Louis Sposato Jr believes there is just one solution to the time-consuming, energy-draining, angst- and legal-bill-producing problem that has diverted Rhode Island’s Westerly town council’s attention for about five years.
He wants the town to buy the quarry land where Copar once operated and Cherenzia Excavation is preparing to commence work, reports the Westerly Sun.
“Copar and that property have been an albatross. The only way we’re going to stop that and be sure we can prevent quarrying there is we buy the property,” Sposato said during a recent interview.
Sposato first floated the idea before his fellow town councilors during their April 18 meeting. Council President James Silvestri told the Sun he plans to put the idea on an upcoming agenda for discussion. George Comolli, whose family owns the property, said the family “would entertain a reasonable offer from the town.”
The council, the company, and two couples engaged in a long-running legal battle involving the quarry, approved a settlement agreement in March. The agreement permits continued use of the 108-acre property for quarrying but imposes limitations on some practices and was intended to make it easier for the town to regulate operations. Sposato and his fellow councilors approved the agreement unanimously. The agreement replaced an earlier consent order that limited the town’s ability to enforce zoning regulations on the property.
“The new agreement is much better than what we had before…it gives the town more control, but there will still be blasting and dust. I think the company will live up to the terms of the agreement but there will still be dust,” Sposato said.
During the interview, Sposato said the town should seek assistance from the state and the town of Charlestown, Rhode Island, whose residents frequently complain of problems caused by the quarry.
State Sen Dennis Algiere, R-Westerly, said he would work with the Town Council to determine whether state funds could be applied to the potential cost of the property.
“Certainly if the town intends to pursue that avenue I would assist in any way I can,” Algiere said.
Silvestri called Sposato’s idea “worth exploring” but said officials would have to determine the cost of the property as well as the expense involved with returning it to a safe condition if quarry operations cease.
The property could be used as a park or for walking and hiking trails or the town could explore retaining it for commercial office, research and technology uses, Silvestri said.
Purchasing the property would likely require approval by voters in a referendum, Silvestri said. “I think people might support it. It’s an option. I think we would be foolish if we didn’t explore it,” Silvestri said.
Comolli declined to estimate the value of the property, saying a real estate appraiser would be required to establish the value of the land as well as the value of the stone it produces through quarrying.
In the meantime, Comolli said Westerly Granite Co Inc, the family-owned company that owns the quarry property, has entered into a new business relationship with Cherenzia Excavation, which will soon commence quarrying activities on the site.
Cherenzia was originally hired in September to perform a watering protocol and to devise a plan for getting rid of large piles of stone dust left behind by Copar and its successor, Armetta LLC. Cherenzia is continuing to address the remaining stone dust piles and recently installed a wash plant in an effort to control the spread of dust.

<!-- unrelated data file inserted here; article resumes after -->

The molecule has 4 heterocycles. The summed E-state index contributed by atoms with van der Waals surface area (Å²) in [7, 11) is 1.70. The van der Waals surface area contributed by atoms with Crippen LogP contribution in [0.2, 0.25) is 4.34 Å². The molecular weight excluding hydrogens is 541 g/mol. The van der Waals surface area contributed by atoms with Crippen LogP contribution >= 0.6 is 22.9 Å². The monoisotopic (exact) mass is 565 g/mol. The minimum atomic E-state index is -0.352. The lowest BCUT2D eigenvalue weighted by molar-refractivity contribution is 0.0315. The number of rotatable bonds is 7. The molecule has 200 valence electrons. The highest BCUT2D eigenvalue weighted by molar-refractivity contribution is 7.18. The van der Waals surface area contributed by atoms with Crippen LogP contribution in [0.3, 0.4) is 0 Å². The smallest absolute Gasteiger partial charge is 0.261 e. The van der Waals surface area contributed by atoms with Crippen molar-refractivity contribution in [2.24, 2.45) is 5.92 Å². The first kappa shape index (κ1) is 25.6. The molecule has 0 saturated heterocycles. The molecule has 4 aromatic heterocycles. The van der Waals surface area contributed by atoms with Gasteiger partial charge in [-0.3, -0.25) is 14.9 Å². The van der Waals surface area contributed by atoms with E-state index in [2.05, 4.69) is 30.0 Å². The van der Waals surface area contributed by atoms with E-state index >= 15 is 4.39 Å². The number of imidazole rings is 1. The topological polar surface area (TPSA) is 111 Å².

Informed that several Charlestown residents complained of continued problems with dust on April 18, Comolli said his company has not been notified of any problems recently.
“Everything will be watered. There will be no residual stone dust. They are going to operate the right way, which didn’t happen before because the previous tenant was not willing or able,” Comolli said.
Thomas Liguori Jr, Cherenzia Companies’ house counsel, confirmed his company has entered into a three-year lease with Westerly Granite Co. Inc. with an option “to continue beyond that for a short time,” but added the company would not object to the town purchasing the Comollis’ land.
“In no way would we want to stand in the way of the town acquiring that property. We would have no issue with that,” Liguori said.
Cherenzia will be working the property for large stone segments, sometimes called jetty stone, used for the construction of sea walls, a market Liguori said is significant along the East Coast following Superstorm Sandy. Smaller stone produced as a residual of the jetty stone operation might also be processed with a stone crusher, Liguori said.
Cherenzia’s operation in Bradford will differ from Copar’s and Armetta’s, Liguori said.
Cherenzia, in keeping with Westerly Granite’s new agreement with the town, will limit the depth of blasts and use less powerful explosives.
Efforts to wash and remove the stone dust piles are continuing. The town’s agreement with Westerly Granite requires the company to engage in “reasonable” efforts to remove the piles within 18 months.
“It’s a task. I’m not sure it can be done within 18 months,” Liguori said.
The stone dust piles are believed to be the source of dust that neighbors of the quarry say has dropped onto their homes for years. “We’re doing the protocol of watering the piles but there will not be complete relief until all of the stuff is washed,” Liguori said.
Water from one of the quarry holes is being used on an experimental basis as a source for conducting the watering protocol.
Liguori said the system is being monitored by the state Department of Environmental Management to determine the effect of the system on water supplies. The accumulated water in the hole, which Liguori said is a mixture of groundwater and rainwater, is designated as a wetlands by DEM.
“The idea is this method could lead to a more formal application to use for the long term as long as there is no adverse impact,” Liguori said.